/mold the dough...and it helps...


I do that. Actually, I keep a little cup of water on the bench and, as
needed, I wet my fingers and wet the bench with the tiny bit of water on my
fingers so that the balls don't slide around on the bench when I'm trying to
roll them out. The tiny amount of water seems to give the balls a little
trackion on the bench

After considering all you told me so far, My first guess is to follow your
first suggestion: change the hydration to about 60% and see how that changes
everything.

Thanks a lot!

Rich Hollenbeck



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Old 11-02-2006, 10:37 PM posted to rec.food.baking
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Default Problem with formula for "Hard Dinner Rolls"

Changing the water to 60% helped a lot. But it's still not making hard
rolls. The rolls were delicious, but they weren't hard rolls. So I lowered
the sugar and fat content:

Water 60.00%
Instant yeast 1.50%
Bread flour 100.00%
Salt 2.25%
Sugar 1.13%
Butter 1.13%
Egg whites 2.25%
Yield 168.25%


I'll report back with the results.

Rich

"chembake" wrote in message
ps.com...
Hello Rich
You did not give the timing for your dough make up., resting period
after mixing, after scaling and rounding, etc.

But anyway
Your recipe appears underhydrated...if you are using a bread
flour...and a lean dough.you need to use a water of at least 60%.
The hard rolls I make for a certain restaurant is slightly similar to
your recipe but has a hydration of 63%.
Another thing is your dough might be warm so promoting the yeast to
rise faster making the dough balls gassy...
Did you ever rest the dough balls before rounding and molding...?
A freshly divided firm dough is easy to round...but if overrested
...it becomes bucky...to mold that it does not form a ball easily...but
deforms to an odd shape.

Controlling the dough temperature is one way to prevent this from
occurring; warm dough rise fast and difficult to mold...
Another thing is if the dough was exposed to the ambient low humidity,
the surface dries up fast making it difficult to round/mold as well.
Cover your dough while resting with a damp cloth.
Another way if the dough balls appear dry to the touch and difficult to
mold
In that condition...I wet my hands slightly with water before I round
/mold the dough...and it helps...



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Old 11-02-2006, 11:37 PM posted to rec.food.baking
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Default Problem with formula for "Hard Dinner Rolls"

I benched the dough for about 20 minutes before I portioned it into 2.25 oz
balls. The temperature in the bake shop was about 75 degrees that morning.
The proofing box was set at 80 degrees with 80% humidity. I proofed the
balls about a half hour before baking them.
Your recipe appears underhydrated...you need...at least 60%.

I agree. I need to rework this formula. It is not "mine." I got it from my
baking instructor.


It just came into my mind the nature of some restaurant bread flour...I
worked a few times in that situation where the purchased bread flour(
especially overseas) approximates in gluten strength to all purpose
flour and indeed we use a hydration of below 60% for such the range is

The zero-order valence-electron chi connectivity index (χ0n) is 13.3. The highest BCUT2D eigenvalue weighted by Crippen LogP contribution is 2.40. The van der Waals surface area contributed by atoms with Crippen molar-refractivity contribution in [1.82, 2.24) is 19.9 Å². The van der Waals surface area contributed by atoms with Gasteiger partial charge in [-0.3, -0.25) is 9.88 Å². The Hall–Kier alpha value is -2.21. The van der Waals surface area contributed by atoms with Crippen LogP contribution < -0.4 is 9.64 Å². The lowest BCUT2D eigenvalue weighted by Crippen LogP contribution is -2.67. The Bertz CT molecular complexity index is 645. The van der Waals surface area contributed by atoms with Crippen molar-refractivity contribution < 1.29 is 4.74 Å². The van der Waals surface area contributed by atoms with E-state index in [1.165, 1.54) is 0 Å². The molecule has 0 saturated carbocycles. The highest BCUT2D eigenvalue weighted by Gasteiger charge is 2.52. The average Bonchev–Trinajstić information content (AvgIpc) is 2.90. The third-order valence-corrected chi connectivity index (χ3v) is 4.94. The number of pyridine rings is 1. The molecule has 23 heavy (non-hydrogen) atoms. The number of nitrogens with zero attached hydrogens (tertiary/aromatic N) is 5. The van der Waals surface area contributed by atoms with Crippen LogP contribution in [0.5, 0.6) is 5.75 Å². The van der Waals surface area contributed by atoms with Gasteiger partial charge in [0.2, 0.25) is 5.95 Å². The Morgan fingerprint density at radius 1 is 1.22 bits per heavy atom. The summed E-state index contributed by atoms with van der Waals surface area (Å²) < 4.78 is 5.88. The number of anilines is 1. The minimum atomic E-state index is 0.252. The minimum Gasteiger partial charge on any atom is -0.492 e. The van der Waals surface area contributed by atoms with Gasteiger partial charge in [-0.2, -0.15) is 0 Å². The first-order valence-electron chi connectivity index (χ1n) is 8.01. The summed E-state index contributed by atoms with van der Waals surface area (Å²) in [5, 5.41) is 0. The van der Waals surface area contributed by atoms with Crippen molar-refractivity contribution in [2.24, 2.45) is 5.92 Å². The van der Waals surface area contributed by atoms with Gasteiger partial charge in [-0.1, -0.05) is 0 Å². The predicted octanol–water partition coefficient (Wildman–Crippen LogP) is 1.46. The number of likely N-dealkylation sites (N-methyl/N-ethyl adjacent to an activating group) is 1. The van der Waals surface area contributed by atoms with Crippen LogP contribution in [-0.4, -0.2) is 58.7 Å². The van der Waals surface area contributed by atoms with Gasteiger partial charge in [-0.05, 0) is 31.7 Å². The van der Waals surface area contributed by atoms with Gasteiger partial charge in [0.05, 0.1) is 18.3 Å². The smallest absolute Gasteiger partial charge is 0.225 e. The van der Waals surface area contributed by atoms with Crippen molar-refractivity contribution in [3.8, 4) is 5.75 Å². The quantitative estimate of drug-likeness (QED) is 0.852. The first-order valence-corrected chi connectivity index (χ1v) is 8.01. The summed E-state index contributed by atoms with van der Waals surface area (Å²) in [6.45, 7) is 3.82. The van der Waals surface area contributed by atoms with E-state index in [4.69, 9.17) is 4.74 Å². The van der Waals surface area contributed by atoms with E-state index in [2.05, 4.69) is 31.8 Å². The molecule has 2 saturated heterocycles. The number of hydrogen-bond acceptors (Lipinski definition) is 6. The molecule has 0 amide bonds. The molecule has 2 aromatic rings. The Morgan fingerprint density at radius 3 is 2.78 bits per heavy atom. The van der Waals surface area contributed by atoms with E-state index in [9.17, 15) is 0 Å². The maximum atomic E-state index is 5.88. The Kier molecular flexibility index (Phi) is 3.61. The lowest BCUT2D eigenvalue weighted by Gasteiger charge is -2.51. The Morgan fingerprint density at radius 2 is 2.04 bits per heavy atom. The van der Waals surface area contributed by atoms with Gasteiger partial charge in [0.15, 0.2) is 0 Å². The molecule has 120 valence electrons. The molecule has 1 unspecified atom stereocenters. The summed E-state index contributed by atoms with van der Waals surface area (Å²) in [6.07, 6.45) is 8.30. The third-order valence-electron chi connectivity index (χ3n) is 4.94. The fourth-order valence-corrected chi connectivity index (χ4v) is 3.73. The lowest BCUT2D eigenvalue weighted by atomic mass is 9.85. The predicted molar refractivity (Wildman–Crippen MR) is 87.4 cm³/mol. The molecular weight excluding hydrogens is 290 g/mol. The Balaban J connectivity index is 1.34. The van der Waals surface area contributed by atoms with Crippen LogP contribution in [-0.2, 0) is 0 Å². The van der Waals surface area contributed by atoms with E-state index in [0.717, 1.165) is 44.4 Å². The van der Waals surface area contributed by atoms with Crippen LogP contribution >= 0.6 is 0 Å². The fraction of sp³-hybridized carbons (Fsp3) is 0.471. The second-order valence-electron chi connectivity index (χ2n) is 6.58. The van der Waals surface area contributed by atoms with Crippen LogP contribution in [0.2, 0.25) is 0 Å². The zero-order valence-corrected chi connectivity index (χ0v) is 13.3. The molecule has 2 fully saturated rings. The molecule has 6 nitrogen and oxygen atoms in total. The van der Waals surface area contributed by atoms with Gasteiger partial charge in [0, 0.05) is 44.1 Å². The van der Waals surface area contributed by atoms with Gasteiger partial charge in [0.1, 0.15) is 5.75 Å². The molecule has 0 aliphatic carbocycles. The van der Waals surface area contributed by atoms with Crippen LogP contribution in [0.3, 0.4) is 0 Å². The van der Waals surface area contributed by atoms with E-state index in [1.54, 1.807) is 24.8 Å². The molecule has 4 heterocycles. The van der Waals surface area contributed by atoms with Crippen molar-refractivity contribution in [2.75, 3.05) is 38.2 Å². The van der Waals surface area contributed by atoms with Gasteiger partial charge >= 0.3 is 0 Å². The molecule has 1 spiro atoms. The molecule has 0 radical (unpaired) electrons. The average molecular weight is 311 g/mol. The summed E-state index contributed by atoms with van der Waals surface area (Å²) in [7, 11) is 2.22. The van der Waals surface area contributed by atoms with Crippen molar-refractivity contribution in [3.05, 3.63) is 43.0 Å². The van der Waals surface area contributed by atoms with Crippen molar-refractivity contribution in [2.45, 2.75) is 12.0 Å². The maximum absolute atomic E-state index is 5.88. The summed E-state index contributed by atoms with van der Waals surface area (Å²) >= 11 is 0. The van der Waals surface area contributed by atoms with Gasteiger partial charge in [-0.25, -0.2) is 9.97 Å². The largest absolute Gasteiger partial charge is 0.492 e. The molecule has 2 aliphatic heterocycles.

54-57% %.. the protein content of that restaurant bread flour was just
above 11%. But not reaching 12%
Another things is in fast paced situation such as in restaurant
bakery/kitchen the bakers dont bother much if the dough is optimally
hydrated or not. They dont want to make a sticky dough but not also
a very firm one.. In most cases the dough consistency is always in the
firm side.

 I love to use MS-Excel for this purpose. I can simply
change the percentages and voila! The numbers all change accordingly.


When I was a baker in that situation like yours I did not have the
luxury of a computer rather, I just use a pocket calculator to do my
fast computations from scaling up to scaling down of batch weight as
dictated by the executive chef .

The night before we are given the number of pieces of the different
bread to be made and knowing the scaling weight for each unit we
compute to get the total dough weight then Calculate the amount of
flour based such dough weight then we can derive the ratios of the
other ingredients based on the formula ratios we had in our recipe
files.

In bakers percentage, the flour is the base ; that is considered as
100%
Regardless if you vary the amount of other ingredients such as water
that is the only material that you have to change the rest are as is.

3.0 lb Water 55.00%
3.0 oz Fresh yeast 3.50%
5.5 lb Bread flour 100.00%
2.0 oz Salt 2.25%
2.0 oz Sugar 2.25%
2.0 oz Shortening 2.25%
2.0 oz Egg whites 2.25%
Therefore if you change the water to 60% you will use the same ratios
for other ingredients such as for example the salt remains
2.25...etc...
In many cases as the softer dough appears to ferment faster we reduce
the yeast slightly to compensate for such.
Its different if you are using the true percent where varying one
ingredients will correspondingly change the ratios of the other
components .

Anyway true percent is not used much by bakers but in other food
processing systems.

I'm a little unsure what "Bucky" means. I did a Google search on "bucky
dough" and got results like underhydraded, overkneaded, dough that's too
cold, underproofed and overproofed. These web sites told me why the dough
might be bucky but didn't really explain what bucky means. I can infer from
your explanation that bucky means that, "it does not form a ball easily

....but deforms to an odd shape." If that's true, then yes. My dough
was
definitely bucky.

Its nice to see a resourceful person who was able to comprehend the
word seldom understood by beginning bakers. Yes if the dough tends to